The paradox is then that a failure to carry out the order would likely result in punishment under national law while performing the act would result in legal punishment under international law. Even if one concedes to the absence of free choice, the nature of these orders vastly alters the gravity of the discussion. Genocidal regimes often call for the mass murder of ethnic minorities such as the Tutsi in Rwanda. Far from petty crime, these actions are in contravention to the most primitive tenets of international law and, more often than not, include mass murder, sexual assault, torture and other heinous acts. It follows that war crimes on ethnic grounds are the products of large scale and long-term plans rather than random occurrences. This is coupled with our often axiomatic assumption that human beings are inherently good and do not want to hurt others.  Across the world, a combination of media and state propaganda and political ploys can radicalise communities against each other and normalise the hatred that we seek to disassociate from humanity. Herein, the heinous actions of a few are dismissed as the product of circumstance, rather than actions that define their criminality. In fact, the International Criminal Tribunal for Rwanda prosecuted members of the Rwandan media for their role in enabling the majoritarian genocide. Even today, the rise of majoritarian nationalism can see the active villainization of minority communities by the media. In India, there is a less than subtle flavour of Islamophobia on most television news and this plays a huge role in forming public opinion.

On the flip side, once the nature of these actions is examined, absolving those who carried them out seems unethical. Even if a disproportionate portion of the blame should lie on the state, the idea that so many people harboured the capacity to kill bears consideration. Despite overwhelming evidence of outside influences compromising choice, the principal i.e. the actor responsible for a criminal offence is different from, say, any co-conspirators. Ultimately, individuals may be seemingly insignificant cogs in the statist machinery, but without their support, the machinery would break down. With a 21st century lens, individualism dictates that even within groups, individuals hold a degree of agency and hence, bear responsibility for their actions. If this diktat is followed, it is argued that any member of the Nazi party, irrespective of their rank, must be held accountable for being a Nazi by choice. Nationwide apology campaigns in post-war Germany also stem from a similar realisation that many, if not all, were complicit in the atrocities of the Nazi regime. Herein, every individual in the country, as well as the state itself, took collective responsibility.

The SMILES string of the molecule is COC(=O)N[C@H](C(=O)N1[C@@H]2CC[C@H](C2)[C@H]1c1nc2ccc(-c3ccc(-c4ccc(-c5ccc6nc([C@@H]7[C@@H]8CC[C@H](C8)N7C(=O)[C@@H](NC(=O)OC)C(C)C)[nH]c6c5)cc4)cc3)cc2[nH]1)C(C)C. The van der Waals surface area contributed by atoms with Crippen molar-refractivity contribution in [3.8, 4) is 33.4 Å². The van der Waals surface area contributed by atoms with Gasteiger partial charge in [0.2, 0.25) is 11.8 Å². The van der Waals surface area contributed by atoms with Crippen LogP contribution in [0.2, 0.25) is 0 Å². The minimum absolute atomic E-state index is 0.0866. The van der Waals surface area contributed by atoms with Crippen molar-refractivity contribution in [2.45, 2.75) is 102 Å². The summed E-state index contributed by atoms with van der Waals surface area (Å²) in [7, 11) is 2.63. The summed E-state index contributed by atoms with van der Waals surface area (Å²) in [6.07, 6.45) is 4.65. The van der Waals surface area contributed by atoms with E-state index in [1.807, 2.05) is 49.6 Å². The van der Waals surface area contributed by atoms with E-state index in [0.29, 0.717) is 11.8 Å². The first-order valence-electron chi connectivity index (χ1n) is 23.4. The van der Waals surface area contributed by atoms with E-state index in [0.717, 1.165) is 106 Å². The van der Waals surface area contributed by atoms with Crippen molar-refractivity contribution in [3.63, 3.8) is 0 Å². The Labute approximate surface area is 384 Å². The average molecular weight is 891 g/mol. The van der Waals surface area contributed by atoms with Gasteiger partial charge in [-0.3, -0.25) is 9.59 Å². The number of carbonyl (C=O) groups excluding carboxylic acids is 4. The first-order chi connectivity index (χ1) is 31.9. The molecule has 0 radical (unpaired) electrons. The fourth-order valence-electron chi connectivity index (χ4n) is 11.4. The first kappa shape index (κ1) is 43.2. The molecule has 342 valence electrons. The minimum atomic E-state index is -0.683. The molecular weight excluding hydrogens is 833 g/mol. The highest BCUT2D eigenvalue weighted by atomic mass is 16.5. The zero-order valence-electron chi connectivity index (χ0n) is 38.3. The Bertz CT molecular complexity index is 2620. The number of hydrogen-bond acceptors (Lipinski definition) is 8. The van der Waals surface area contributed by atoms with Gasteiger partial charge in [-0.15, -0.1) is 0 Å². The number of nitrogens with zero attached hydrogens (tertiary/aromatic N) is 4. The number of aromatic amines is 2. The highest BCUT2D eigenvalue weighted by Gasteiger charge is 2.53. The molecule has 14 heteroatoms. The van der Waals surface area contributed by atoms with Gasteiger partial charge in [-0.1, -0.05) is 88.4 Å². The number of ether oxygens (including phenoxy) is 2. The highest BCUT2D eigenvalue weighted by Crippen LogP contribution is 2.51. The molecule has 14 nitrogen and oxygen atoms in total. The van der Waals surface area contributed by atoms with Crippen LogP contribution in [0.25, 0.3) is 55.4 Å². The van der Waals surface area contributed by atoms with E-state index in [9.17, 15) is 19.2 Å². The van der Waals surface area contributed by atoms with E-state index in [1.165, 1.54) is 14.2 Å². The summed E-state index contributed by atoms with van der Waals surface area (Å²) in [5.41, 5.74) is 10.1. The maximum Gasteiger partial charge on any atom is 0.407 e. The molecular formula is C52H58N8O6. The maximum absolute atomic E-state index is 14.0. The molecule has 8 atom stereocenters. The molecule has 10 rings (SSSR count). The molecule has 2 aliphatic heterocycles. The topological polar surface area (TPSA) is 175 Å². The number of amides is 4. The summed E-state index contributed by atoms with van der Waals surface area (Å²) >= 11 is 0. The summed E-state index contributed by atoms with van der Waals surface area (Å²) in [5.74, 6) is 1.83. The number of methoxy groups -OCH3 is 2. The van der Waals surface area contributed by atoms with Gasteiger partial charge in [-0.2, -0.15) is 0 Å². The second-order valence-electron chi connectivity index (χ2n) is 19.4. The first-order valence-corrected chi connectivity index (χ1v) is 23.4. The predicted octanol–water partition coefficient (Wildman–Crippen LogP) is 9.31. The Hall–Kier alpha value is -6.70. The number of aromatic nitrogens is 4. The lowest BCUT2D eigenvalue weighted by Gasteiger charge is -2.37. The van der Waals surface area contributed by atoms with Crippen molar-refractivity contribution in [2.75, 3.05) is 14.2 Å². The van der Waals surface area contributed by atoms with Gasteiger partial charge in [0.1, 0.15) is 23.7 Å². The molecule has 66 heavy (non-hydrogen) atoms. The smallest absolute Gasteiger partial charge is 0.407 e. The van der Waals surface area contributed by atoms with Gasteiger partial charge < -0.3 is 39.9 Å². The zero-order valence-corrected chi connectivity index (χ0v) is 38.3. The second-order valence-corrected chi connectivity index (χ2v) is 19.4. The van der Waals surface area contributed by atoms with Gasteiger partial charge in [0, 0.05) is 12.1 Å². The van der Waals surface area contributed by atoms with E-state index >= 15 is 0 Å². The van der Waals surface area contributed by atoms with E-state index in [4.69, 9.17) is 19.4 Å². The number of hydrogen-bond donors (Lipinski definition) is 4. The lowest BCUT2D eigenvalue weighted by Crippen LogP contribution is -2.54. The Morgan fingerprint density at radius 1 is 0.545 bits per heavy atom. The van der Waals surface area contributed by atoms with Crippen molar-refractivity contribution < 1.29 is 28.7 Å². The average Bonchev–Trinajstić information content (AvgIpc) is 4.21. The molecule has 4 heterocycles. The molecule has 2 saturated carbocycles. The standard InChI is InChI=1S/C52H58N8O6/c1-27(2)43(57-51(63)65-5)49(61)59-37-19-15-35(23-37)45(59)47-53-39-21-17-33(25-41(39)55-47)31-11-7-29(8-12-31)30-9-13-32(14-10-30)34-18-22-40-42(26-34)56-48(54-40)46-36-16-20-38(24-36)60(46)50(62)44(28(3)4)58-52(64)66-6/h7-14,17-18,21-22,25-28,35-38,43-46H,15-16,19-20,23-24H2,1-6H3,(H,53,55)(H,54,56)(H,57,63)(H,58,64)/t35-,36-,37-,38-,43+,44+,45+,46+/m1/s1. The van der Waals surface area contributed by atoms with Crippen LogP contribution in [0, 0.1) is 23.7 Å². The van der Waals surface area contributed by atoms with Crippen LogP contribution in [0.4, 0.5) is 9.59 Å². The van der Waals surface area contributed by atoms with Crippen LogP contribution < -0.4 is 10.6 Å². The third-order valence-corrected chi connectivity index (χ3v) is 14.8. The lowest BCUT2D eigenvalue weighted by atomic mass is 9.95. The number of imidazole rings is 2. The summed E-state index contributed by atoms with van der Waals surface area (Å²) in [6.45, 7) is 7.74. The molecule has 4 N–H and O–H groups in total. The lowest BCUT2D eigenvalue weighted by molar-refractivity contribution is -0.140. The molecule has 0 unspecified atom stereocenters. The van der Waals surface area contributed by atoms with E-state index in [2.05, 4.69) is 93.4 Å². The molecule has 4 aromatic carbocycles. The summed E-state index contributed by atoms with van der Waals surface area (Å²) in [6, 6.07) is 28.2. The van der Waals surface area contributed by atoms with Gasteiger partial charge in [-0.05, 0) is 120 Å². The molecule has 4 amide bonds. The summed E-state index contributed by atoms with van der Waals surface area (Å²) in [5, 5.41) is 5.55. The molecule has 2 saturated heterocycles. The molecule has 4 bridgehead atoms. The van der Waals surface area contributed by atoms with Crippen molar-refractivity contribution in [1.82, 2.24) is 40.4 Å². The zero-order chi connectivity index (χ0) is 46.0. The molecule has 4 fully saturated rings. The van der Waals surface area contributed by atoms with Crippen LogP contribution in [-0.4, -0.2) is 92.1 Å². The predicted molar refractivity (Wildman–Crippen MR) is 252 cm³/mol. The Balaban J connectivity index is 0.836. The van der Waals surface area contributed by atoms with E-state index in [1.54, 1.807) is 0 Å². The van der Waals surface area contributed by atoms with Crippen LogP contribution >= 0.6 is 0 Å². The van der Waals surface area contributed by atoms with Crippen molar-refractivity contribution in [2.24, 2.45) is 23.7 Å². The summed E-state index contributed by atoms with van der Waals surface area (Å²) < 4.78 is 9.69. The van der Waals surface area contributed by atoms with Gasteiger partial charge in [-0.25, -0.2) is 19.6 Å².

In post-genocide Rwanda, anecdotal evidence from the targetted community painted a different picture. The tribunal tried leaders and the media, yet at a personal level, those afflicted questioned the ethicality of not bringing all murderers to justice for their crimes. Their argument, in far simpler and raw terms, works on the principle that anyone who has demonstrated the ‘capacity to kill’ has violated the social contract and must be held accountable for the same. From the lens of the victims and their families, this call for justice is intuitively reasonable.

The Nuremberg principles continue to be the closest set of ideas we have to a compromise between the two, albeit ideas that continue to leave ambiguity. Supported, to a degree, by jurisprudence, one of the principles offers refugee status to conscientious objectors who may face persecution for their refusal to carry out orders that contravene international law. This works hand in hand with the idea that in the presence of a moral choice if the defendant went ahead and carried out orders, he would still be convicted. The validity of this choice, as argued above, is up for contention. Further, even if the possibility of applying for refugee status is codified, it is far more difficult to avail of. One can either sympathise with those who were left with no choice but to carry out these actions or hold those who demonstrate a capacity to kill accountable. The nuance of the moral choice offered by the law is, unfortunately, held back by the inability to prove its existence. For now, however, there is no one correct answer.

Aryaman Sood is a third year student of Economics and International Relations at Ashoka University.